Great Britain honors Royal Marines with Sept. 29 set of 12 stamps
By David Hartwig
On Sept. 29, Great Britain’s Royal Mail issued a set of 12 stamps to commemorate the elite fighting force known as the Royal Marines.
“Featuring eight stamps and an exclusive miniature sheet, we look at the history of and modern-day operations of the Marines, as well as some of the key operations they’re involved in by sea and by land,” Royal Mail said.
The stamps are presented in two se-tenant (side-by-side) strips of four.
The Royal Marines souvenir sheet features four additional stamps showing Royal Marine uniforms from 1664 to 1944.
The four stamps comprising one of the strips are valued at the first-class rate (currently 95 pence). The other stamps are denominated at £1.85 (the rate for letters to Europe up to 100 grams and worldwide up to 20 grams).
The first-class stamps show marines taking part in aviation, cold-weather, mountain and arid-climate operations.
The stamps denominated at £1.85 show marines taking part in commando training as well as amphibious and maritime security operations. A fourth stamp denominated at £1.85 features the band service of the Royal Marines.
Each stamp features the silhouette of Queen Elizabeth II that appears on special stamp issues. As reported in the Oct. 17 issue of Linn’s Stamp News, Royal Mail said in a Sept. 27 announcement that it plans to exhaust existing stocks of stamps before issuing stamps with the image of King Charles III.
A first-day cover offered for the stamp issue includes an information card that explains the reasoning behind these different Royal Marines operations and addresses the training required.
“Royal Marines have the longest infantry training period in the world,” according to the card.
“Scaling cliffs, finding inaccessible areas adversaries think are secure, coming from the sea in small boats and helicopters, working at night to conduct raids, moving in quickly, taking the enemy by surprise, getting out just as fast — these skills are the key elements of the Force.”
The information card notes that Royal Marines are ready to deploy for combat missions and humanitarian duties. These humanitarian duties could include maritime security, as depicted on one of the £1.85 stamps, where the Royal Marines protect private interests.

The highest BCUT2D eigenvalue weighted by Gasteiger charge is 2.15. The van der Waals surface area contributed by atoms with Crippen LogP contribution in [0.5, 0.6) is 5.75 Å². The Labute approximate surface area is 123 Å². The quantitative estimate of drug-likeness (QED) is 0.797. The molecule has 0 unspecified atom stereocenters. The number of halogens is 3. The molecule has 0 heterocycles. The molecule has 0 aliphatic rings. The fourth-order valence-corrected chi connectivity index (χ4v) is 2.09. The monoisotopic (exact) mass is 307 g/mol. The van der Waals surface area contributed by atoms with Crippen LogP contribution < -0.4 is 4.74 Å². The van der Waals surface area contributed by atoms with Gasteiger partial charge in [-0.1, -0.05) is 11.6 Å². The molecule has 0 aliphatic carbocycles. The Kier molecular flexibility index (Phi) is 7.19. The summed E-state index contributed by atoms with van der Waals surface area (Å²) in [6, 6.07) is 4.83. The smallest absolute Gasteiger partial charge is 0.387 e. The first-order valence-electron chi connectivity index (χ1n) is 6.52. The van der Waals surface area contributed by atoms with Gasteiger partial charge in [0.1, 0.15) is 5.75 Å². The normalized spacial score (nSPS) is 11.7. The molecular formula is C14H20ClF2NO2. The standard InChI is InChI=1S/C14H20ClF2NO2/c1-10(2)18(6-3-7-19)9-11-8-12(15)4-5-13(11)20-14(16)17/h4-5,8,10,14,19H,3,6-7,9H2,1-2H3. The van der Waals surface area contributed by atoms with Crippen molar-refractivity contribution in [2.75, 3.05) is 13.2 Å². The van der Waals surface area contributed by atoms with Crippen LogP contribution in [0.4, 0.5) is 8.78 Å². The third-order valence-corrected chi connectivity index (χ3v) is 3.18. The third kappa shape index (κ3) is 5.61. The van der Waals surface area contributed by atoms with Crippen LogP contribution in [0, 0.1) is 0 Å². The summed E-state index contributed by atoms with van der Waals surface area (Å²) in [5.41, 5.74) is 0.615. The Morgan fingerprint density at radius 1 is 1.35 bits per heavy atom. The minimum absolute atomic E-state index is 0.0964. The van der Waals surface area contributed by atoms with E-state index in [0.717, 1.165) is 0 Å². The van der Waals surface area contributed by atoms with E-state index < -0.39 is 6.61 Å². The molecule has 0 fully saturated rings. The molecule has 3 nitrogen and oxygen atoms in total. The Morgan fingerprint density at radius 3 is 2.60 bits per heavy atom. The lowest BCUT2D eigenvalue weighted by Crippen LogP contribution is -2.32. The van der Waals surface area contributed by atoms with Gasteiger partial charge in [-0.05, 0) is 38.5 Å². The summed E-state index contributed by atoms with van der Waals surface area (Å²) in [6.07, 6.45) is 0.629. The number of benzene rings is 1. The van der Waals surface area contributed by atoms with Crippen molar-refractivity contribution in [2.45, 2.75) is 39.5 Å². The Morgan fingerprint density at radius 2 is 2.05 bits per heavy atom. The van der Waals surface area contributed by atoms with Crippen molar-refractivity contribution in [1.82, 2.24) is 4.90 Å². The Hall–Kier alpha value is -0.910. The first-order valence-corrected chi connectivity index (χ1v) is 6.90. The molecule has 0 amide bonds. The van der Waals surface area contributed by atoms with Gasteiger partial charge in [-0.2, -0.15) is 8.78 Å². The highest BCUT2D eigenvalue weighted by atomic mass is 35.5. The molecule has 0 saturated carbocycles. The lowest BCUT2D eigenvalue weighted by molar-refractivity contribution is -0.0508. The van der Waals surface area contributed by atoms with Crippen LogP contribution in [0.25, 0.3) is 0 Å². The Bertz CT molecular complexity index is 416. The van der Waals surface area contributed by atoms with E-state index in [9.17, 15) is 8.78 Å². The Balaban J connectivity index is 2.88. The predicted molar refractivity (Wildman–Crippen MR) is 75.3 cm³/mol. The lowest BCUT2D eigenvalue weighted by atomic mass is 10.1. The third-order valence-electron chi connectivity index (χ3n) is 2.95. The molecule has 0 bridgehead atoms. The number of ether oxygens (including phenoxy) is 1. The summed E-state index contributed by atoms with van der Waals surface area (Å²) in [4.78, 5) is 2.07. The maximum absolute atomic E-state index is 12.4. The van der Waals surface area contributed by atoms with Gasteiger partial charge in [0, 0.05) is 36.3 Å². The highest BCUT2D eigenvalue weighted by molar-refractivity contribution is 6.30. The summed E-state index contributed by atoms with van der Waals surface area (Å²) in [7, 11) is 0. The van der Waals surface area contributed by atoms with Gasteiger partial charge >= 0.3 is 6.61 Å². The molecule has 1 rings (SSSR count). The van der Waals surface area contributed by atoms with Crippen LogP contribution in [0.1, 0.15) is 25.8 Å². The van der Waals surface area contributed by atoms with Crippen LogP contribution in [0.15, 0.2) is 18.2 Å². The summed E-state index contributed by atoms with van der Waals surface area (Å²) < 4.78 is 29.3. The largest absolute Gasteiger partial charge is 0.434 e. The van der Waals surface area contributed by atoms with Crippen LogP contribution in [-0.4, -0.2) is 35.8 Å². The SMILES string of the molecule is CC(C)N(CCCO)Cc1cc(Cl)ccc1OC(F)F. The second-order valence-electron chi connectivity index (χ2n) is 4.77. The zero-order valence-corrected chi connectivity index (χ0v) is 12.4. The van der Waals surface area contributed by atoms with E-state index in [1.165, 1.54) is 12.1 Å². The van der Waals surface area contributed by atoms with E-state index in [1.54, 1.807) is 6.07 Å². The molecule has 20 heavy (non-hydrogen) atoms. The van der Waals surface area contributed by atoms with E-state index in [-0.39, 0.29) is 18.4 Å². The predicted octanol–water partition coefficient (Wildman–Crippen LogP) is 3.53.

According to the website of the Royal Navy, “Over 90% of global trade is transported by sea — and inevitably, this attracts the attention of criminals. The Royal Navy is committed to protecting maritime trade from pirates, terrorists and traffickers and keeping the wheels of commerce turning, whatever it takes.
“British ships and units, including the Royal Marines, are committed to maritime security operations around the world. These operations focus on reassurance and wider regional engagement, with the ultimate aim of protecting the interests of the UK and its allies.”
The Royal Navy’s website also calls members of the Royal Marines Band Service “the public face of the Royal Navy.” This service performs at national and international events in addition to undertaking operational roles with members of the Royal Navy and Royal Marines, according to the website.
The varied roles employed by members of the Royal Marines could be a result of the organization’s long and varied history. A presentation pack offered with the issue includes information on the history of the Royal Marines from its origins in 1664 to today, as well as the set of stamps and the souvenir sheet.
The presentation pack notes that the Royal Marines first served in …
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